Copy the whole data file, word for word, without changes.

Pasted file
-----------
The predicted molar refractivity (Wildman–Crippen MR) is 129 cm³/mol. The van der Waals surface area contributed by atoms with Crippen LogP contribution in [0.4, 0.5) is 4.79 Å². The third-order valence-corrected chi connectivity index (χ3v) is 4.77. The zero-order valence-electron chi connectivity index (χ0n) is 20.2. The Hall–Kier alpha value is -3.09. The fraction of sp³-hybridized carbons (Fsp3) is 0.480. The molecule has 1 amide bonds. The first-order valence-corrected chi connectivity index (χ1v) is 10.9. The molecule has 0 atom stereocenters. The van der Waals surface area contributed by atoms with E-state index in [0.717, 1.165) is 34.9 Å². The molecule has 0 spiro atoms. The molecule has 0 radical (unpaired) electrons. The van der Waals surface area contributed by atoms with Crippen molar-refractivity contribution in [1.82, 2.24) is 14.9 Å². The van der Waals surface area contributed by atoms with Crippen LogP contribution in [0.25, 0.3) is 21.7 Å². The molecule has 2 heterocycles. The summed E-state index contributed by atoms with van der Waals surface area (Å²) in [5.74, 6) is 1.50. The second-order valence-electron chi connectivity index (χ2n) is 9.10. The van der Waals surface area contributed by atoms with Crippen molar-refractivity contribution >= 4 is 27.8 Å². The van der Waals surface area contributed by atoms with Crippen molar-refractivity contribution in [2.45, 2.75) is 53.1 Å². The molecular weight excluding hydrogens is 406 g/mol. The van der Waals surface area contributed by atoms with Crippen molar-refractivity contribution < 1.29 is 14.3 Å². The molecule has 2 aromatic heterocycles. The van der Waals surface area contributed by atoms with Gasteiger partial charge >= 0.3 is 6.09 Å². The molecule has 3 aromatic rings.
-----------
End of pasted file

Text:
The predicted molar refractivity (Wildman–Crippen MR) is 129 cm³/mol. The van der Waals surface area contributed by atoms with Crippen LogP contribution in [0.4, 0.5) is 4.79 Å². The third-order valence-corrected chi connectivity index (χ3v) is 4.77. The zero-order valence-electron chi connectivity index (χ0n) is 20.2. The Hall–Kier alpha value is -3.09. The fraction of sp³-hybridized carbons (Fsp3) is 0.480. The molecule has 1 amide bonds. The first-order valence-corrected chi connectivity index (χ1v) is 10.9. The molecule has 0 atom stereocenters. The van der Waals surface area contributed by atoms with E-state index in [0.717, 1.165) is 34.9 Å². The molecule has 0 spiro atoms. The molecule has 0 radical (unpaired) electrons. The van der Waals surface area contributed by atoms with Crippen molar-refractivity contribution in [1.82, 2.24) is 14.9 Å². The van der Waals surface area contributed by atoms with Crippen LogP contribution in [0.25, 0.3) is 21.7 Å². The molecule has 2 heterocycles. The summed E-state index contributed by atoms with van der Waals surface area (Å²) in [5.74, 6) is 1.50. The second-order valence-electron chi connectivity index (χ2n) is 9.10. The van der Waals surface area contributed by atoms with Crippen molar-refractivity contribution >= 4 is 27.8 Å². The van der Waals surface area contributed by atoms with Crippen molar-refractivity contribution in [2.45, 2.75) is 53.1 Å². The molecular weight excluding hydrogens is 406 g/mol. The van der Waals surface area contributed by atoms with Crippen molar-refractivity contribution < 1.29 is 14.3 Å². The molecule has 2 aromatic heterocycles. The van der Waals surface area contributed by atoms with Gasteiger partial charge >= 0.3 is 6.09 Å². The molecule has 3 aromatic rings.